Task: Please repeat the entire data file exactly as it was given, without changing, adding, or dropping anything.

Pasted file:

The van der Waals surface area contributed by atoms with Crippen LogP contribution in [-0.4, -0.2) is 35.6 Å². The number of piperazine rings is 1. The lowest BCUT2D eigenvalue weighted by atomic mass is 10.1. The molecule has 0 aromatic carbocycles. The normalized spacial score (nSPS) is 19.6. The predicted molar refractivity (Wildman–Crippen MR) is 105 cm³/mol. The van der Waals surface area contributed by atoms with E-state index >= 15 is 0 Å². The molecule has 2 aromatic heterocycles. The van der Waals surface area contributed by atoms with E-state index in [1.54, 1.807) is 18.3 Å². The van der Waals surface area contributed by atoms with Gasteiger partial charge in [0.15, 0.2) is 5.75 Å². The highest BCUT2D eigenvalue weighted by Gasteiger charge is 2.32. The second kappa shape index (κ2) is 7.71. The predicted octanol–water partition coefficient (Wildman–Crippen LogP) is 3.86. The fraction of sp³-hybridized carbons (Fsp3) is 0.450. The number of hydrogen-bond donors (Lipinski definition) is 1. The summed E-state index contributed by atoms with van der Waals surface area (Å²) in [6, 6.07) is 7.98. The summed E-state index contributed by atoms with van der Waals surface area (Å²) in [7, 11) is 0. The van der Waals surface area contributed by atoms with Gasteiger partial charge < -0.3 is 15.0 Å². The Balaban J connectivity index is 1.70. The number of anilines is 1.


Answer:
The van der Waals surface area contributed by atoms with Crippen LogP contribution in [-0.4, -0.2) is 35.6 Å². The number of piperazine rings is 1. The lowest BCUT2D eigenvalue weighted by atomic mass is 10.1. The molecule has 0 aromatic carbocycles. The normalized spacial score (nSPS) is 19.6. The predicted molar refractivity (Wildman–Crippen MR) is 105 cm³/mol. The van der Waals surface area contributed by atoms with E-state index >= 15 is 0 Å². The molecule has 2 aromatic heterocycles. The van der Waals surface area contributed by atoms with E-state index in [1.54, 1.807) is 18.3 Å². The van der Waals surface area contributed by atoms with Gasteiger partial charge in [0.15, 0.2) is 5.75 Å². The highest BCUT2D eigenvalue weighted by Gasteiger charge is 2.32. The second kappa shape index (κ2) is 7.71. The predicted octanol–water partition coefficient (Wildman–Crippen LogP) is 3.86. The fraction of sp³-hybridized carbons (Fsp3) is 0.450. The number of hydrogen-bond donors (Lipinski definition) is 1. The summed E-state index contributed by atoms with van der Waals surface area (Å²) in [6, 6.07) is 7.98. The summed E-state index contributed by atoms with van der Waals surface area (Å²) in [7, 11) is 0. The van der Waals surface area contributed by atoms with Gasteiger partial charge < -0.3 is 15.0 Å². The Balaban J connectivity index is 1.70. The number of anilines is 1.